The PEEL Method
After reading Lohr’s Chapter 9, I focused on three specific areas when designing each of the four key words for my instructional unit. These areas are readability, presentation, and experimentation.
Readability is the most important aspect of design especially when it comes to selecting and utilizing typefaces for instruction. Obviously clear and readable typefaces support learning. Choosing a particular typeface based on use (heading versus body) is essential. Lohr states that both Georgia and Garamond are very readable classic typefaces (p. 230). Even though Georgia has been specifically designed for electronic viewing (p. 233) both texts seem to work well on paper and on screen. For instance, I used Georgia with the Point graphic and Garamond with the Link graphic. When I stood six feet back from the computer screen (p. 240), as Lohr recommends, both were equally readable. What is interesting though is I tended to rely on the Georgia typeface more than the rest, especially when more written text was required (please refer to Explain and Evidence graphics). Perhaps that is why typography is both an art and a science (p. 226).
Like readability and presentation, experimentation affects both design and instructional choices. Lohr recommends that designers and instructors experiment with typography because the “it depends rule” must apply and a “cookbook approach” does not work (p. 226). Sometimes you simply have to experiment to see whether the choice in typeface or arrangement works effectively or not. For example I had to select a totally different typeface for the E in the Evidence graphic. I required a typeface that allowed me to superimpose words on top of the letter itself. Neither the Georgia nor Garamond typefaces were wide enough to superimpose words on top of the typeface’s letters. In the end I selected a Century Gothic typeface for the E. This typeface was not only readable but supported both the design and instructional purposes I preferred. The Evidence graphic was the most challenging to design. I found it difficult to express its meaning visually; therefore, I decided to use key words like quotes, facts, and stats to support its instructional message. Furthermore, although Lohr discussed that x-height made reading easier for children (p. 250) I soon realized that the phrase PROVE IT! had to be capitalized. I experimented with lower case letters, different typefaces, kearning and/or spacing—and in the end capitalizing the words worked best—especially when looking at the computer screen from a distance or holding a piece paper out at arm’s length. Although the words quotes, facts and stats are important the phrase PROVE IT is also significant because evidence must be incorporated to support one’s point (argument) in essay writing and that is why I used capital letters and a larger font size here.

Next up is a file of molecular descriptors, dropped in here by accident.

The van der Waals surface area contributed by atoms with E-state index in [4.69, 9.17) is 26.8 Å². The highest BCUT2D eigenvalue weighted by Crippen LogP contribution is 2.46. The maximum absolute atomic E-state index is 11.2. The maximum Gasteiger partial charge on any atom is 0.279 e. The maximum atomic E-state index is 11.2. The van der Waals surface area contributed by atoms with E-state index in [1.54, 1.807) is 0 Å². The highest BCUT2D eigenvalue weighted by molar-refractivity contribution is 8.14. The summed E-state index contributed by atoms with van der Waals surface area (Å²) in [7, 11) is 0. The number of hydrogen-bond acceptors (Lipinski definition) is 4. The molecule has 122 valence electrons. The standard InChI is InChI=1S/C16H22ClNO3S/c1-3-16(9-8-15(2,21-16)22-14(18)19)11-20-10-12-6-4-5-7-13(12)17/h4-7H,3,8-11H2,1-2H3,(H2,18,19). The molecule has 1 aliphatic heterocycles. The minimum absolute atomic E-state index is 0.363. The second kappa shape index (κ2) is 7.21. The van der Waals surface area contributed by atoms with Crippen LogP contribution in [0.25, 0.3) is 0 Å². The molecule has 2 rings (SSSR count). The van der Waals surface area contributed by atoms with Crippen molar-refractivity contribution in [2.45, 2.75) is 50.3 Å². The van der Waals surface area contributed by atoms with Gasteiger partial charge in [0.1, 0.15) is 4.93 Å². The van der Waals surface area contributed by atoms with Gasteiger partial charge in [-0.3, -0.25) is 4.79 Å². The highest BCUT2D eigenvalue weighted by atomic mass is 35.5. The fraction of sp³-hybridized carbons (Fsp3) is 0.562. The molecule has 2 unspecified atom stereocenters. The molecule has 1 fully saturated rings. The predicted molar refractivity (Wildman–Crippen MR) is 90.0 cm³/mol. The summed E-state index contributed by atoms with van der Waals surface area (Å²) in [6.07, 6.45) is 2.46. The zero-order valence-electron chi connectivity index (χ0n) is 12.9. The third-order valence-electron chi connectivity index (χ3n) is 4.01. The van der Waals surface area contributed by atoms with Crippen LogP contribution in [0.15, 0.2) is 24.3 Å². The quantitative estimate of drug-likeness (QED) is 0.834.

As you can see readability, presentation and experimentation are extremely important when it comes to design and instructional purposes. Completing this assignment has definitely encouraged me to be more mindful of my choices in graphics, both as a designer and an educator.
Lohr, L. (2008). Creating graphics for learning and performance: Lessons in visual literacy (2nd ed.). Upper Saddle River, N.J: Pearson Education, Inc.